As the economic outlook continues to improve, acquiring another business to boost expansion is becoming an increasingly attractive option. However, research shows that a significant proportion of mergers and acquisitions (M&A) fail to deliver on anticipated benefits. For example, KPMG’s most recent analysis showed that nearly 70 percent of deals did not produce a positive impact.
These figures suggest there is something seriously wrong in the management of the M&A process and my own experience suggests the problem lies in a narrow financial view of business strategy.
The value of a company’s intangible assets invariably far outweighs the value of its tangible assets. A brief look at a subset of the wide range of intangible assets demonstrates the point: Copyrights, customer lists, customer relationships, brand names, patents, trademarks, computer programs, product formula, research, new product development, reputation – these are all key elements of an organization’s value. They derive from a single source: the organization’s human capital.
Due diligence is supposed to uncover the truth about the strengths and weaknesses of companies but it rarely does. Advisors and intermediaries are assigned to carry this out but they often don’t understand what they should be looking for. They aren’t – and usually never have been – operational managers, so the critical dependencies within a business operation can elude them completely. The target organization’s human capital is rarely, if ever, given proper consideration.
In a recent substantial acquisition in which I was involved, due diligence (undue diligence might be a better description) failed to ask the fundamental question: Are there any major incompatibilities between the two companies?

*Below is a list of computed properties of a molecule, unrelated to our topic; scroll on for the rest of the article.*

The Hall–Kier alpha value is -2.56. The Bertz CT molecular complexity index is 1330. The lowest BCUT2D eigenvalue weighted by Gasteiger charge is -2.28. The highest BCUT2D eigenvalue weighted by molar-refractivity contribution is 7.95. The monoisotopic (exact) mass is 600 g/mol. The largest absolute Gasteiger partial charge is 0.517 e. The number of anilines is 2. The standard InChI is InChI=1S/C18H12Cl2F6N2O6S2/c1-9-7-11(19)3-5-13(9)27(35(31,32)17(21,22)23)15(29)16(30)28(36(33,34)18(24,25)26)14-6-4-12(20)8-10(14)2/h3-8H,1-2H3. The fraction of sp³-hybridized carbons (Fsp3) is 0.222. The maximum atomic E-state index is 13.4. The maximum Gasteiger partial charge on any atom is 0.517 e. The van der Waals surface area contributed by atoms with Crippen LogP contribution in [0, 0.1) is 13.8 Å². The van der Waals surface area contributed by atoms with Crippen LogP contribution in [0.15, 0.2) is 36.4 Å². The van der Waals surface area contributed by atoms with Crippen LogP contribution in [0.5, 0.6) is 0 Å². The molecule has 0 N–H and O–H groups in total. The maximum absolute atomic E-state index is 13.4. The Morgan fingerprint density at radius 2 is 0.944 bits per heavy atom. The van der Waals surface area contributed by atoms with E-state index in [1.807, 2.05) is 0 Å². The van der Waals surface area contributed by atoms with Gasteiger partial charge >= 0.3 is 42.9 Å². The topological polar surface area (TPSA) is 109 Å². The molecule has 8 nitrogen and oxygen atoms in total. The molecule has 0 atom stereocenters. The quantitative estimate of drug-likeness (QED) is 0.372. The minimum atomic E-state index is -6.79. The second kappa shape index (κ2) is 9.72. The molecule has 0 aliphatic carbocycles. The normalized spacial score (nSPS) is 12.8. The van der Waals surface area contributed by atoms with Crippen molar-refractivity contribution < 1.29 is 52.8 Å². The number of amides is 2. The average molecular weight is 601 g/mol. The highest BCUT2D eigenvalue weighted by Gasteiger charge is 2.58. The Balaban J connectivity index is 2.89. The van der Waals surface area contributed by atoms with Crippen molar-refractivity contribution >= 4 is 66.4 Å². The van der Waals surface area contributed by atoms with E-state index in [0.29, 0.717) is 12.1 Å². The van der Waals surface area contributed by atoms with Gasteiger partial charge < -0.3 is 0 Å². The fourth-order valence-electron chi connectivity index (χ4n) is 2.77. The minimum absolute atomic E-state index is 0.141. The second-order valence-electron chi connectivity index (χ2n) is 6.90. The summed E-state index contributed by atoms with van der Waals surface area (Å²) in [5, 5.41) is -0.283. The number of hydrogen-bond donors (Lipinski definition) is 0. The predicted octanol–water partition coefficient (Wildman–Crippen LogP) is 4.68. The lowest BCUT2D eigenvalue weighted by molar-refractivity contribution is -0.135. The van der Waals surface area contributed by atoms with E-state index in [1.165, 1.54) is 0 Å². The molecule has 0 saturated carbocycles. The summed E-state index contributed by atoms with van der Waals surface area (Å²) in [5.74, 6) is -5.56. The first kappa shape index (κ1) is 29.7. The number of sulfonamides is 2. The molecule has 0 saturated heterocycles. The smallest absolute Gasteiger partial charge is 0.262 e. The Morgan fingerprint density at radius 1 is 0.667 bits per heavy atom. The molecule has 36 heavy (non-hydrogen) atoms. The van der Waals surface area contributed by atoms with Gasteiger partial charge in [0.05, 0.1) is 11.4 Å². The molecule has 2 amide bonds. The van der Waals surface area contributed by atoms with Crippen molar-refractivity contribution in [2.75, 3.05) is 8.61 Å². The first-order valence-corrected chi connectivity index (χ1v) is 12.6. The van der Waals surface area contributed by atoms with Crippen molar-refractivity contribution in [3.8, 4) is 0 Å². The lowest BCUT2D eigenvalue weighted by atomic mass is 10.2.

There were, in fact, many red flags:
1. The acquiring company was perceived by all staff (except the directors) of the ‘target’ as an unwanted predator;
2. Staff at the target were blissfully unaware that, without a massive cash injection, their employer was about to hit the rocks;
3. The acquiring company had always taken steps to ensure acquisitions were fully integrated with a common culture and universal values, whereas the target might best be described as a loose affiliation of disparate organizations – each with their own culture and values, with no real attempt at integration; and
4. Staff in the target company were imbued with a public sector ‘Not For Profit’ ethos, which was totally at odds with the culture of the acquiring company.
The resultant acquisition was an unmitigated disaster and, if possible, the situation was exacerbated by removing the very people who might (I am not overly optimistic here) have made the acquisition and subsequent integration work. Consequently, the newly acquired subsidiary was left with the “B Team” in charge. As they were ill-equipped, unprepared and largely ineffectual, the acquisition did not yield the promised financial benefits and some 3,000 people ultimately lost their jobs.
Employees are often the most important intangible assets that any company holds. While they may only be valued by their salary during the due diligence process, they are fundamental to making the deal work. When considering the acquisition of another business, it’s absolutely critical that you are well-informed about its working culture and the capabilities of its people – and that you have a strategy for integrating the two businesses from an HR perspective. Keeping people informed and happy during the transition period can make all the difference between a good deal and a bad deal.
Robert Purse is the director and general manager of Human Potential Accounting, a human capital consultancy house.